The Brexit Party has parked its tanks on Labour’s lawn
A former miner reports from a packed Brexit Party rally.
Another sold-out Brexit Party rally – this time on a Monday morning. Yesterday, the Brexit Party was in Featherstone, a town in the Hemsworth parliamentary constituency, held by Jon Trickett for Labour in the 2017 General Election with 56 per cent of the vote. It is next door to Labour’s Yvette Cooper’s constituency.
True to his word, Brexit Party leader Nigel Farage is going deep into the heartlands of the Labour Party. Featherstone is a traditional working-class town, known for its coal-mining history and its Rugby League team, Featherstone Rovers. Physicality and brutality are the hallmarks of both the sport and the mining industry. Sports journalist Eddie Waring once said that if the Rovers were ever short of prop forwards, all they had to do was shout down the pit and more players would emerge. Everyone knew what he meant.
The coal pits are now closed. But mining had a long history here. In 1893, striking miners and their supporters gathered in Green Lane. The Riot Act was read and two men were shot dead. Several others were injured in the gunfire. It became known as the Featherstone Massacre. As the commemorative plaque at the town crossroads reflects, this was ‘the true price of coal’.
Featherstone is a small town where memories linger and traditions die hard. The struggles between miners and their employers were reignited once again in the Miners’ Strike of 1984-85. The miners were eventually defeated after a momentous struggle. The British working class, as an organised political force, was never the same again.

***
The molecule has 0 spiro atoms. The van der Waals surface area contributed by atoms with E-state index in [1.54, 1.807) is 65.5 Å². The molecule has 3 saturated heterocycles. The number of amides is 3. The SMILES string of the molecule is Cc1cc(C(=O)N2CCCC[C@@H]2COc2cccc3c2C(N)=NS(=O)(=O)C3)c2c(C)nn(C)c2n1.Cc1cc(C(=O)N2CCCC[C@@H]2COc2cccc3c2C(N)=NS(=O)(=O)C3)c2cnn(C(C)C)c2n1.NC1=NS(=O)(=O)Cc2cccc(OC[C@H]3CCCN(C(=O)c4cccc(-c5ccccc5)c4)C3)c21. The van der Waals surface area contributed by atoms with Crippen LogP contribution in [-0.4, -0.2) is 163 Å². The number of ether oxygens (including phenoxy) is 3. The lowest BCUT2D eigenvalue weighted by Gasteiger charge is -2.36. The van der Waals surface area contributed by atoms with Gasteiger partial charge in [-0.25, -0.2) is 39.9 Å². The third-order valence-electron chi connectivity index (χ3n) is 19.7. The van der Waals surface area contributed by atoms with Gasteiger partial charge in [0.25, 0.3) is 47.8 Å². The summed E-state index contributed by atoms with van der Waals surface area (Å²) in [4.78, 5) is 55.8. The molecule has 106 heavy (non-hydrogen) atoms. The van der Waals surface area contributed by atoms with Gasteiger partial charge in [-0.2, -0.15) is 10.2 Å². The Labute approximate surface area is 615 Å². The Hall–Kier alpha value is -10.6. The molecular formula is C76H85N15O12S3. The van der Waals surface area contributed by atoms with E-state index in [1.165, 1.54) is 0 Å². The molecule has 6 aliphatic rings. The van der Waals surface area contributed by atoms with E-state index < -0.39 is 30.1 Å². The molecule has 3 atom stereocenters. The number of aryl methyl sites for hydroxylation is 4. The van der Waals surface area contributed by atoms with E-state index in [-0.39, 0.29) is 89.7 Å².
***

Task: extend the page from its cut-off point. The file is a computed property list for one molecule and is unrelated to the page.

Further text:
Back then, the working class was betrayed by the Labour Party and democracy is being betrayed by the Labour Party today. Working-class people – who backed Brexit in their millions, only to see it delayed and diluted – have been more than loyal to Labour, until now.
And so it was, here, in the very same Green Lane, site of the Featherstone Massacre, that the Brexit Party held a rally yesterday at the working men’s club. I arrived one hour before it started. There were already people everywhere. Some were milling around, talking politics. Some were queueing for the best seats – a good idea, as it turns out. The rally was packed to the rafters.
I sat next to John Crace from the Guardian and Henry Deedes from the Daily Mail. Not quite their usual scene, one could say. But, during the rally, something clearly dawned on them. Perhaps the standing ovation for ex-Tory and Brexit Party MEP candidate Anne Widdecombe – not exactly a friend of the miners – made them realise that something new is happening in politics. New alliances are being forged and the status quo is being threatened.
The rally drew people from all walks of life. There was a genuine diversity of ages, sexes, social classes and occupations. I met lorry drivers, labourers, hairdressers, pensioners, small-business owners and more. On this Monday morning, they came from Featherstone, Wakefield, Doncaster, Brigg, Castleford, Hemsworth, South Elmsall, Bradford, East Cowick and beyond. Many of them had made the effort to travel here, some for 30 miles or more. This was important to them.